Landscapes in change
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Landscapes in change

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Landscapes in change Landscapes in change Document Transcript

  • Landscapes in Change – Arctic tipping pointsNow more than ever, nature cannot be separated from culture; in order to comprehend the interactionsbetween ecosystems, the mechanosphere and the social and industrial Universes of reference, we mustlearn to think ‘transversally’ (Guattari,1989). thUntil the beginning of the 20 century the high-arctic landscapes were with few exceptions unspoiled andundisturbed by people, while the sub-arctic areas were characterized by close-nature usage mainly fromethnic minorities, nomads and settlers that lived of reindeer herding, farming, hunting and fishing. Throughseveral historical turning points, incidents, and global forces, we today witness changes exposing thevulnerable, arctic landscapes to irreversible transformation. The vulnerability inherent in the landscape isto a large extent reflected in those cultures that in scarcely populated settlements have inhabited thenorthern regions for thousands of years. thHistorically, ever since the late 16 century there has been a focus on the northern regions’ naturalresources – firstly through fishing, sealing and whaling, being in reality equal to Europe’s first oil boom.The direct and dramatic consequence of this hunt was near extinction of a large part of the whale stock(the Greenland whale was almost extinct in the North Atlantic). Another paradoxical consequence wasthat the winter cod of the Barents Sea and the Nordic Sea obtained better conditions and experienced alarge population growth. This has been seen as the first large shift in the northern region’s ecology. Todaywe are most likely facing a new severe shift – or tipping point – due to climate changes and oceanheating: with the consequence of changed micro ecology in the arctic oceans and altered spawning- andmigration patterns of fish stocks.Large-scale exploitation of non-biological and non-renewable resources in the northern regions first took thplace at the end of the 19 century – first and foremost by mineral searching and mining as the working of thcoal and iron – and at the end of the 20 century by oil- and gas development, largely in the entire Arctic, stnorth in Alaska, Canada and Siberia. In the 21 century, there is an increased oil sand development inCanada, and large expectations to oil- and gas development in the Barents/Norwegian Sea, in the DiscoBay west of Greenland, and also in the Mackenzie river delta.Using Greenland as an example – as one of the presumed most un-touched natural areas in the world –there are now severe plans for mining (e.g. rare earth minerals, uranium, gold, diamonds, etc.) and alsoplans for industrial development in the form of aluminium production. The aluminium production falls intothe pattern of the newly established aluminium plant in eastern Iceland. Both these industrial complexesmay be studied with regard to the considerable impact they make on the untouched natural landscapes,especially due to the large connected hydroelectric power station, but first and foremost due to theprocesses in the local communities where these plants are established. What consequences do suchestablishments have on their local civil society and their democratic processes? What are the global andnational interests and decisions behind them? Greenland’s position as a global climatic change icon, maybe contrasted with the economical reward, as states and companies make increasing use of the resourcesof the Arctic.As a case study the aluminum project may exemplify the expectations inherent in the entire circumpolarArctic, with a strong stress on an increasing exploitation of both non-renewable and renewable resources.The way the arctic cultures and natural landscapes cope with a similar transformation is finally a questionof survival that transcends the singular local community or the local geographical context.Arctic Ecologies – a spatial approach: connecting nature, society and ideasChanges are inevitable, ongoing and abiding processes transforming landscapes and ecologies alongtrajectories in space and time. The stories of spatial changes take place at different speeds from therotations of continental sheets to an ephemeral meeting or conception of notions and ideas. By ‘trajectory’and ‘story’, I mean simply to emphasise the process of change in a phenomenon. The terms are thustemporal in their stress, though, I would argue, their necessary spatiality (the positioning in relation toother trajectories or stories, for instance) is inseparable from and intrinsic to their character. Thephenomenon in question may be a living thing, a scientific attitude, a collectivity, a social convention, ageological formation. (Massey,1995)Talking about ecologies, we mean the totality of complexity, which constitutes the conditions for existence(with or without human beings). The spatial approach is rhizomatic*, and interconnected in non-hierarchical structures which makes it open for interpretations. Not only history but also space is open. In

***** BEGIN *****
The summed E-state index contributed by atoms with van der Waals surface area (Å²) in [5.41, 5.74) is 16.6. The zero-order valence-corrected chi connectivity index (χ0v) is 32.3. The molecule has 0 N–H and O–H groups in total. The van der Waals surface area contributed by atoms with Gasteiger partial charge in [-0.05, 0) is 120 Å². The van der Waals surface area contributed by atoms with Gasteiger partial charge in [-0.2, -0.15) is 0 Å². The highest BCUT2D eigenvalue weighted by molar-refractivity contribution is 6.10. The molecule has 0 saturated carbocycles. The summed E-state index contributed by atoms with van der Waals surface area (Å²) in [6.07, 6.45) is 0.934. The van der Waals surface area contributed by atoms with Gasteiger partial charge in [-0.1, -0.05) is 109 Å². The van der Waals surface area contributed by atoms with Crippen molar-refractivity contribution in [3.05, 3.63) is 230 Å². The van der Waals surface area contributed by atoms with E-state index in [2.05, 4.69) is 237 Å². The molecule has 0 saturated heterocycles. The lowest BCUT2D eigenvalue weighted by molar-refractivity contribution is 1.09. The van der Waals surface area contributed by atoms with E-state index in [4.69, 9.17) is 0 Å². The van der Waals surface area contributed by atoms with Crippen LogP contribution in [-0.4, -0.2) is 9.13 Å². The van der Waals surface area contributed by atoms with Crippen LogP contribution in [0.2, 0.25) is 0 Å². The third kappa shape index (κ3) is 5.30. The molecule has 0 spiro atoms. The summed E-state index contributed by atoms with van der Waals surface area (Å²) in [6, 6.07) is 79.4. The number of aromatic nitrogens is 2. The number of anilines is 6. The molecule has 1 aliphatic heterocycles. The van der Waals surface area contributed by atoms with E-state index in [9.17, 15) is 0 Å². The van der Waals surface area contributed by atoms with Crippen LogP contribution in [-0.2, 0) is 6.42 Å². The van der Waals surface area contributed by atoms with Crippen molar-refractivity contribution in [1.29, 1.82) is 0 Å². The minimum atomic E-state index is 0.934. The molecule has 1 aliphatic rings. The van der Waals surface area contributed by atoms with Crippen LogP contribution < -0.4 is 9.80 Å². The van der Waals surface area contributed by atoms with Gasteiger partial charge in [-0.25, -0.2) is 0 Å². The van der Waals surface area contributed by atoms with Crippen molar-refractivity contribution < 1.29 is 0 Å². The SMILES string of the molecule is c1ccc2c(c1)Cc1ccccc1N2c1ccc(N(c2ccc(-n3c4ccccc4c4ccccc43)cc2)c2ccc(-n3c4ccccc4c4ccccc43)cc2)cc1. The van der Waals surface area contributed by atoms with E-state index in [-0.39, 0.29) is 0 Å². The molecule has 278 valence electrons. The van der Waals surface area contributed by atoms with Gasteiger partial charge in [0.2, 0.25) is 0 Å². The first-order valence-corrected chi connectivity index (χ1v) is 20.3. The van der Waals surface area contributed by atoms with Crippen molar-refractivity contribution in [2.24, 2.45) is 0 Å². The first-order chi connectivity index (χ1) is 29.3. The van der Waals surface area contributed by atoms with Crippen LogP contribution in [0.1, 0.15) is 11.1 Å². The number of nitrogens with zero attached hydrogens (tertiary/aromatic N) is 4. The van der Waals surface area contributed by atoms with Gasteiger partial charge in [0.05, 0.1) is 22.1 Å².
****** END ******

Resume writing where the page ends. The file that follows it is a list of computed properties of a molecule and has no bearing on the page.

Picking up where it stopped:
• this open interactional space there are always connections yet to be made, juxtapositions yet to flower intointeraction (or not, for not all potential connections have to be established), relations which may or maynot be accomplished. Here, then, space is indeed a product of relations (first proposition). However, theseare not the relations of a coherent, closed system within which, as they say, everything is (already) relatedto everything else. Space can never be that completed simultaneity in which all interconnections havebeen established, and in which everywhere is already linked with everything else. A space, then, which isneither a container for always-already constituted identities, nor a completed closure of holism. This isspace of loose ends and missing links. For the future to be open, space must be open too (Massey,2005).Deleuze & Guattari uses lines of flight as something to follow and something that is expected to redeemnew responses – as an operator which transcends the real and ascends to the virtual (De Landa, 2002).Guattari and Deleuze’s ‘lines’ challenge the usual designer thinking about ‘lines’. They are an abstractand complex enough metaphor to map the entire social field, to trace its shapes, its borders, itsbecomings. They can map the way ‘life always proceeds at several rhythms and at several speeds’. Theymap individual cracks and collective breaks within the segmentation and heterogeneity of power. The ‘lineof flight’, ligne de fuite, is defined not only as a simple line, but as the very force of a tangle of lines flungout, transgressing thresholds of established norms and conventions, towards unexpected manifestations,both in terms of socio-political phenomena and in individual destinies (Petrescu, 2001).Our entrance in the Arctic is an undefined field of explorations, and opens for spatial connectivity both tolandscapes and people. The investigations are subjective and individual experiences but have to be madeevident for the future story of the arctic realm. All we talk about are multiplicities, lines, strata andsegmentarities, lines of flight and intensities, machinic assemblages and their various types, bodieswithout organs and their construction and selection, the plane of consistency, and in each case the unitsof measure, Stratumeters, deleometers, BwO units of density, BwO units of convergence: Not only dothese constitute a quantification of writing, but they define writing as always the measure of somethingelse. Writing has nothing to do with signifying. It has to do with surveying, mapping, even realms that areyet to come (Deleuze & Guattari, 1980).GisleManuel De Landa, Intensive Science and Virtual Philosophy (2002)Deleuze & Guattari: A THOUSAND PLATEAUS (1980)Félix Guattari, The Three Ecologies (1989)Doina Petrescu, Loosing control, keeping desire (2001).Doreen Massey, for space (2005)* Let us summarize the principal characteristics of a rhizome: unlike the trees or their roots, the rhizome connects anypoint to any other point, and its traits are not necessarily linked to traits of the same nature; it brings into play verydifferent regimes of signs, and even non sign states. The rhizome is reducible neither to the One nor the multiple. It isnot a multiple derived from the One, or the to which One is added (n+1). It is composed not of units but of dimensions,or rather directions in motion. It has neither beginning nor end, but always a middle (milieu) from which it grows andwhich it overspills. It constitutes linear multiplicities with n dimensions having neither subject nor object, which can belaid out on a plane of consistency, and from which the One is always subtracted (n-1). When a multiplicity of this kindchanges dimension, it necessary changes in nature as well, undergoes a metamorphosis. Unlike a structure, which isdefined by a set of points and positions, with binary relations between the points and biunivocal relationships betweenthe positions, the rhizome is made only of lines: lines of flight or deterritorialization as the maximum dimension afterwhich the multiplicity undergoes metamorphosis, changes in nature. These lines, or lineaments, should not beconfused with lineages of the arbores cent type, which are merely localizable linkages between points and positions.Unlike the tree, the rhizome is not the object of reproduction: neither external reproduction as image-tree nor internalreproduction as tree-structure. The rhizome is an antigenealogy. It is a short-term memory, or antimemory. Therhizome operates by variation, expansion, conquest, capture, offshoots. Unlike the graphic arts, drawing, orphotography, unlike tracings, the rhizome pertains to a map that must be produced, constructed, a map that is alwaysdetachable, connectable, reversible, modifiable, and has multiple entryways and exits and its own lines of flight. It istracing that has to be put on the map, not the opposite. In contrast to centred (even polycentric) systems withhierarchical modes of communication and pre established paths, the rhizome is an acentered, nonhierarchical, nonsignifying system without a General and without an organizing memory or central automation, defined solely by acirculation of states. What is at question in the rhizome is a relation to sexuality-but also to the animal, the vegetal, theworld, politics, the book, things natural and artificial-that is totally different from the arborescent relation: all manner of‘becomings.’ A plateau is always in the middle, not at the beginning or the end. A rhizome is made of plateaus.Gregory Bateson uses the word “plateau” to designate something very special: a continuous, self-vibrating region ofintensities whose development avoids any orientation toward a culmination point or external end.(Deleuze & Guattari, 1980)